Responsible investing lead to better performance

responsible investing ESG responsible investments funds management responsible investment association of australasia RIAA simon o'connor australian equities global equities benchmark report S&P/ASX 300 index ri managed assets outperformance ethical investing corporate advocacy shareholder action screening negative screening APRA the Australian prudential regulatory authority ASIC the Australian Securities and Investments Commission RBA Reserve Bank of Australia regulators risk mitigation climate change

3 July 2019
| By Oksana Patron |
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The responsible investment (RI) market, which grew 13 per cent over the year, saw RI funds outperform most mainstream Australian and international peers, according to the 18th annual benchmark report issued by the Responsible Investment Association of Australasia (RIAA).

Australian equities responsible share funds generated an average return of 6.43 per cent over five years and 12.39 per cent over 10 years compared to returns of 5.6 per cent and 8.91 per cent, respectively, for the S&P/ASX 300 index, the study found.

What is more, the acounts of assets being managed in accordance with RI principles currently represented 44 per cent of Australia’s total $2.25 trillion in professionally managed assets.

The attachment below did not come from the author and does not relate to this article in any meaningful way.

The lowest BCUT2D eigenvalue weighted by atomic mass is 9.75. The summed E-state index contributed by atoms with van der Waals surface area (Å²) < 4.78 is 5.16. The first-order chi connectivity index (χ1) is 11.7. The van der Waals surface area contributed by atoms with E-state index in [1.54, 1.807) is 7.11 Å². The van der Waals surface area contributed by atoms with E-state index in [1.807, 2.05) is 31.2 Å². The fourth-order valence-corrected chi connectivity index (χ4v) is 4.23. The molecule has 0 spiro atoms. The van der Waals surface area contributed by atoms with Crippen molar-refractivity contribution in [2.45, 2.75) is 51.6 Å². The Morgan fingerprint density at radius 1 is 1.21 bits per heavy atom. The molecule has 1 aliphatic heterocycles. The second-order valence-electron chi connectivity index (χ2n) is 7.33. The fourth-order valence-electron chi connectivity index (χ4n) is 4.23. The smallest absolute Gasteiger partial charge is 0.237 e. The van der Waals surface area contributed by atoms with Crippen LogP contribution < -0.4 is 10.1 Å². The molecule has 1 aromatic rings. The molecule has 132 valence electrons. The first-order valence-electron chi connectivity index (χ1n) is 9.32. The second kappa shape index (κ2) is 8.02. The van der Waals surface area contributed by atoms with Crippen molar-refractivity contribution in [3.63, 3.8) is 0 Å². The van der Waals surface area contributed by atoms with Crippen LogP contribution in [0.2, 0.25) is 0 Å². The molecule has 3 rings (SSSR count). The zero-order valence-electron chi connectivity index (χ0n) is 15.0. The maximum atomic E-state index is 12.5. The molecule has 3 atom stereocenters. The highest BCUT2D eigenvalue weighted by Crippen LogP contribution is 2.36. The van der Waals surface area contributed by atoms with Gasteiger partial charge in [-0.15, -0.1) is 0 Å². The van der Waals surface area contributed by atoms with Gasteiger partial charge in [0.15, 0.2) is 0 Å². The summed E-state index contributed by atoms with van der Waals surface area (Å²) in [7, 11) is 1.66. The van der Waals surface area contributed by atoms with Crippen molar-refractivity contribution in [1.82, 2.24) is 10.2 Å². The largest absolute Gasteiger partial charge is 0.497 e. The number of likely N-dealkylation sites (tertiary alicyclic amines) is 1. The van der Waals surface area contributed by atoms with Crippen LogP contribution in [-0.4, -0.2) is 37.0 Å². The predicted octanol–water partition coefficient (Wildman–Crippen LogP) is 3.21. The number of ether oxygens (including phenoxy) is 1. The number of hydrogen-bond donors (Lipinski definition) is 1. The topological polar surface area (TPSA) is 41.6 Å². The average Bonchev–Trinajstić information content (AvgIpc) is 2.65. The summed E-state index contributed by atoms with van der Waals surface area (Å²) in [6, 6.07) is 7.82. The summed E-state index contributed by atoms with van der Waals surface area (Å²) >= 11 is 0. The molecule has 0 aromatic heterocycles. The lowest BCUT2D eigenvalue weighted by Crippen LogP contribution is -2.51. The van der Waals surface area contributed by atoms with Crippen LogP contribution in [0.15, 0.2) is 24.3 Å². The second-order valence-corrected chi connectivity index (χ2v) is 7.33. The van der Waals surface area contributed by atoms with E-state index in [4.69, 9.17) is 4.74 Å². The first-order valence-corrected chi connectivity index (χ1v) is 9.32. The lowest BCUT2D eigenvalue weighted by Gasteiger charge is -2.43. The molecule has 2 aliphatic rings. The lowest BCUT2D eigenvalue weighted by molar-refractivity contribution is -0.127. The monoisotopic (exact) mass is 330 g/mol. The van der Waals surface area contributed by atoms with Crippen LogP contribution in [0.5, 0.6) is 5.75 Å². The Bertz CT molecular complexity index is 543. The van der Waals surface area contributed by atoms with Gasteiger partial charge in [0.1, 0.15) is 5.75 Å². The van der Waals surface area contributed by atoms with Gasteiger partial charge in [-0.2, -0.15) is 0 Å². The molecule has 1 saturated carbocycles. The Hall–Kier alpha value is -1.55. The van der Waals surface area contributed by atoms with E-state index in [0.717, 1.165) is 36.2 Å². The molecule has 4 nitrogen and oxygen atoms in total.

The Australian RI market also continued to grow in 2018, with $980 billion in assets under management (AUM).

“The findings of our report refute any misconception that investing responsibly comes at a cost in terms of performance, and contributes to the mounting body of evidence showing that responsible and ethical investing leads to better investment outcomes, alongside benefitting people and the planet,” RIAA’s chief executive, Simon O’Connor, said.

The report showed that the dominant strategy used for RI was environmental, social, governance (ESG) integration, which represented 45 per cent of AUM. It was followed by corporate advocacy and shareholder action as the second most popular strategy.

At the same time, there was strong growth in screening strategies, with negative screening being the third most popular strategy among Australian investors as opposed to global investors where it was ranked number one.

The report also stressed the push from the Australian regulators such as the Australian Prudential Regulatory Authority (APRA), the Reserve Bank of Australia (RBA) and the Australian Securities and Investments Commission (ASIC), which all recently addressed the need for ESG integration and risk mitigation in response to climate change.

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